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Overview of Nephritic Syndrome
Nephritic syndrome is defined by hematuria, variable degrees of proteinuria, usually dysmorphic RBCs, and often RBC casts on microscopic examination of urinary sediment. Often ≥ 1 of the following elements are present: edema, hypertension, elevated serum creatinine, and oliguria. It has both primary and secondary causes. Diagnosis is based on history, physical examination, and sometimes renal biopsy. Treatment and prognosis vary by cause.
Nephritic syndrome is a manifestation of glomerular inflammation (glomerulonephritis [GN]) and occurs at any age. Causes differ by age (see Glomerular Disorders by Age and Manifestations), and mechanisms differ by cause. The syndrome can be acute or chronic and primary (idiopathic) or secondary.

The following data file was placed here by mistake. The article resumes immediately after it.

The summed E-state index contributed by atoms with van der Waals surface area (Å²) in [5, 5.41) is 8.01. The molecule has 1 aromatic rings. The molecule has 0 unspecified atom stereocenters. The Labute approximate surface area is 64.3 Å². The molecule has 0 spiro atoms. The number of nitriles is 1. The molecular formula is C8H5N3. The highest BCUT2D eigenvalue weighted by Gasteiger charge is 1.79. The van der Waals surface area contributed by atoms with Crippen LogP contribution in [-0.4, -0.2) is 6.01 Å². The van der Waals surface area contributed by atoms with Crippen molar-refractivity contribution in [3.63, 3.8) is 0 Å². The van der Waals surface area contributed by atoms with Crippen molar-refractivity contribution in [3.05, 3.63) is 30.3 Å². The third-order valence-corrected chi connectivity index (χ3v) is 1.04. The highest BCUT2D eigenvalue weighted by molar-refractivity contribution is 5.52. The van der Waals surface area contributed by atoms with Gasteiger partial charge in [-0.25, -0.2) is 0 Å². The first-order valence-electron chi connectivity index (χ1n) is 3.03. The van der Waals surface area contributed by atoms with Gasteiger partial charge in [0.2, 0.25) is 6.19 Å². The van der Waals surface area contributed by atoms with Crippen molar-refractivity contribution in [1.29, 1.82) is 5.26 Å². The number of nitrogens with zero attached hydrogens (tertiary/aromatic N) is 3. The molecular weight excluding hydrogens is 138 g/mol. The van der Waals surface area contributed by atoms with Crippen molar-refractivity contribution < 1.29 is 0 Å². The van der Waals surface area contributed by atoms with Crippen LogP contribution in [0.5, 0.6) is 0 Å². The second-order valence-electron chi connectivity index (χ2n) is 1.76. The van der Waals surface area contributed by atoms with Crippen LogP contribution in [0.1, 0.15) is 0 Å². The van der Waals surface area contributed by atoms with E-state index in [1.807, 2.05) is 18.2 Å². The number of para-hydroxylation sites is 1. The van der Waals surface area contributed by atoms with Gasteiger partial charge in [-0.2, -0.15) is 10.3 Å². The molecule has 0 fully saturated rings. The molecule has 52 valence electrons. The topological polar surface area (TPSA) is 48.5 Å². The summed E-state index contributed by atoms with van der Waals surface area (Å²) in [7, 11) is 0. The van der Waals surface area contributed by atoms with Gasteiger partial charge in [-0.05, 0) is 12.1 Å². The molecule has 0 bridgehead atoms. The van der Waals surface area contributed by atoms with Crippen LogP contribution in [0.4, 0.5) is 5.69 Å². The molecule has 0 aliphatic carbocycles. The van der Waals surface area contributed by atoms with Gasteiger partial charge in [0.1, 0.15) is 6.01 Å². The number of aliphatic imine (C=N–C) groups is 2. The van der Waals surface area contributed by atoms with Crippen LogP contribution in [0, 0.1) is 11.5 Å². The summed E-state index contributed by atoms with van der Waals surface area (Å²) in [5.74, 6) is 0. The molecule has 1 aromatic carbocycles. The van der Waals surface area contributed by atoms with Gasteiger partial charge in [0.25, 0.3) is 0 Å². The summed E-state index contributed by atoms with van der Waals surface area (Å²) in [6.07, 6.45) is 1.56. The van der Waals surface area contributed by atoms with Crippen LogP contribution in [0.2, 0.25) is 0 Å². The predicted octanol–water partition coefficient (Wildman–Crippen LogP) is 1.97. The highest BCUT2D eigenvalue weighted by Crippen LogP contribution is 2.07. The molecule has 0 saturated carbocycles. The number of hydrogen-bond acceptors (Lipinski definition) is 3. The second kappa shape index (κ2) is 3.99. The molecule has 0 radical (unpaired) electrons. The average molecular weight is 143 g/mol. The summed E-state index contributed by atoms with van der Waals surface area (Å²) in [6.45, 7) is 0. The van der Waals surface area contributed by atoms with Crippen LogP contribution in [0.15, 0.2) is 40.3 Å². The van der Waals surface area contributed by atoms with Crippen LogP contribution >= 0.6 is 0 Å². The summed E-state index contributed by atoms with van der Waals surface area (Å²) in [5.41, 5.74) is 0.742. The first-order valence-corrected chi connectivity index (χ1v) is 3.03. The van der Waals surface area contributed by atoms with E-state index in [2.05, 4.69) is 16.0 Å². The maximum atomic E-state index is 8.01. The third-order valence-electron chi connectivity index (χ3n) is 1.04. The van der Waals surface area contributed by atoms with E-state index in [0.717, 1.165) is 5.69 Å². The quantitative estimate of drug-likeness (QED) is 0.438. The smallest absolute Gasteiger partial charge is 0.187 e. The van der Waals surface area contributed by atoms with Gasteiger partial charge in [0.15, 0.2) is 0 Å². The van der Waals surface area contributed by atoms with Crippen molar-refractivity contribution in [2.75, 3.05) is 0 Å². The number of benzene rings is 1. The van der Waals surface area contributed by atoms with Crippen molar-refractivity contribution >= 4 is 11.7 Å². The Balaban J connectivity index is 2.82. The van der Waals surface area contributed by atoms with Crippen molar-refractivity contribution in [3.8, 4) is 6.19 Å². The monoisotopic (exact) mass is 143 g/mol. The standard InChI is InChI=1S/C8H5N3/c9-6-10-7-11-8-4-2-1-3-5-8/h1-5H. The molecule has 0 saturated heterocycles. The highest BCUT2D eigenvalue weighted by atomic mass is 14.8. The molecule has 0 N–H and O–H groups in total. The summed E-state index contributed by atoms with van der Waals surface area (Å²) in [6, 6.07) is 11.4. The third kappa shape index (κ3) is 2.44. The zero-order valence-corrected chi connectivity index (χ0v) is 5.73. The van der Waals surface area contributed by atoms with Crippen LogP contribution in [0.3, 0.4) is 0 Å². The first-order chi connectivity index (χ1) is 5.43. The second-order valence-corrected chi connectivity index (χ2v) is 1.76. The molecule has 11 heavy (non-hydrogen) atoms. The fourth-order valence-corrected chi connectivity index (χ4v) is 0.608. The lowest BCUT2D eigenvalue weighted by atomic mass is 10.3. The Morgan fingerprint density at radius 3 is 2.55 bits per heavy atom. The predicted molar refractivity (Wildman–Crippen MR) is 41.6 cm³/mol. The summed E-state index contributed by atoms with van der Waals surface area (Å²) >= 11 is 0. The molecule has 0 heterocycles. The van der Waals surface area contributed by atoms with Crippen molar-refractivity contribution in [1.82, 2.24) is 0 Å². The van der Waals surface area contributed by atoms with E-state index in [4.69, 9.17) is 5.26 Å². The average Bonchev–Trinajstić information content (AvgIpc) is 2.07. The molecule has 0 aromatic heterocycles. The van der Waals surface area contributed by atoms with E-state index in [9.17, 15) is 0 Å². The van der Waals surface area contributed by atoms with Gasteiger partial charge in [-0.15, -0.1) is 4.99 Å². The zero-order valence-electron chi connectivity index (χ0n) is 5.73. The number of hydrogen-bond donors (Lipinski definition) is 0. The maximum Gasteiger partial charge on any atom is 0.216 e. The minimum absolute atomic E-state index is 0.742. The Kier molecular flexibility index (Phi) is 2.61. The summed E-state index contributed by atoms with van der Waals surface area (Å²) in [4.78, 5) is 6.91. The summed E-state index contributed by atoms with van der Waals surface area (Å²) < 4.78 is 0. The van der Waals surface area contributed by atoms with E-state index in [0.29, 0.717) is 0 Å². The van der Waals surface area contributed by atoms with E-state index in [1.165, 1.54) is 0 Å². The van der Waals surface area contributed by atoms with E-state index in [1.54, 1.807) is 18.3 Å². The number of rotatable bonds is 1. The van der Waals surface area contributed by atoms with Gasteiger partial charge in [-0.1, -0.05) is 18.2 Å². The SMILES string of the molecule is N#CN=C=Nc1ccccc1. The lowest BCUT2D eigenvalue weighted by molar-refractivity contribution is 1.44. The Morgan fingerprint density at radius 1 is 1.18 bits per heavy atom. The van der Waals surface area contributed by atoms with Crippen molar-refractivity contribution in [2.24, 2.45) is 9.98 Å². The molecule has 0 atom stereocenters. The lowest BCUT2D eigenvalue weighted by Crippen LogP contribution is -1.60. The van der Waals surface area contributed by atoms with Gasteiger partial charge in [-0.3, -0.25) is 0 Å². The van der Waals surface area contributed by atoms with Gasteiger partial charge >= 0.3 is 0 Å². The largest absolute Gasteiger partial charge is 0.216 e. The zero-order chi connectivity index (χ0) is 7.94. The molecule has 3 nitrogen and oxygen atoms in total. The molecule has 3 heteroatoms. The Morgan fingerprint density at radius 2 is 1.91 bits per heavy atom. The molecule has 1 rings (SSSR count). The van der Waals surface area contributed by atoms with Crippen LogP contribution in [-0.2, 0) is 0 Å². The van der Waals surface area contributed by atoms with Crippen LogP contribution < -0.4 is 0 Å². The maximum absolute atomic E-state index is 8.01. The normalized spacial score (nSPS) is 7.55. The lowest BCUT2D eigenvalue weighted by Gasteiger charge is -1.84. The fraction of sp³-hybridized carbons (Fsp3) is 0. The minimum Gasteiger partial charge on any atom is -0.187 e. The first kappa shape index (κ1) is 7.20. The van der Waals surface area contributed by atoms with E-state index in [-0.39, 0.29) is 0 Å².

Postinfectious GN is the prototype of acute GN (see Postinfectious Glomerulonephritis), but the condition may be caused by other glomerulopathies and by systemic disorders such as connective tissue disorders and hematologic dyscrasias (see Causes of Glomerulonephritis). Rapidly progressive glomerulonephritis (see Rapidly Progressive Glomerulonephritis (RPGN)) is another acute GN. Chronic GN has features similar to those of acute GN but develops slowly and may cause mild to moderate proteinuria. Examples include IgA nephropathy (see Immunoglobulin A Nephropathy (IgA Nephropathy)), hereditary nephritis (see Hereditary Nephritis), and thin basement membrane disease (see Thin Basement Membrane Disease).
Causes of Glomerulonephritis
Drug NameSelect Brand Names
hydralazineNo US brand name
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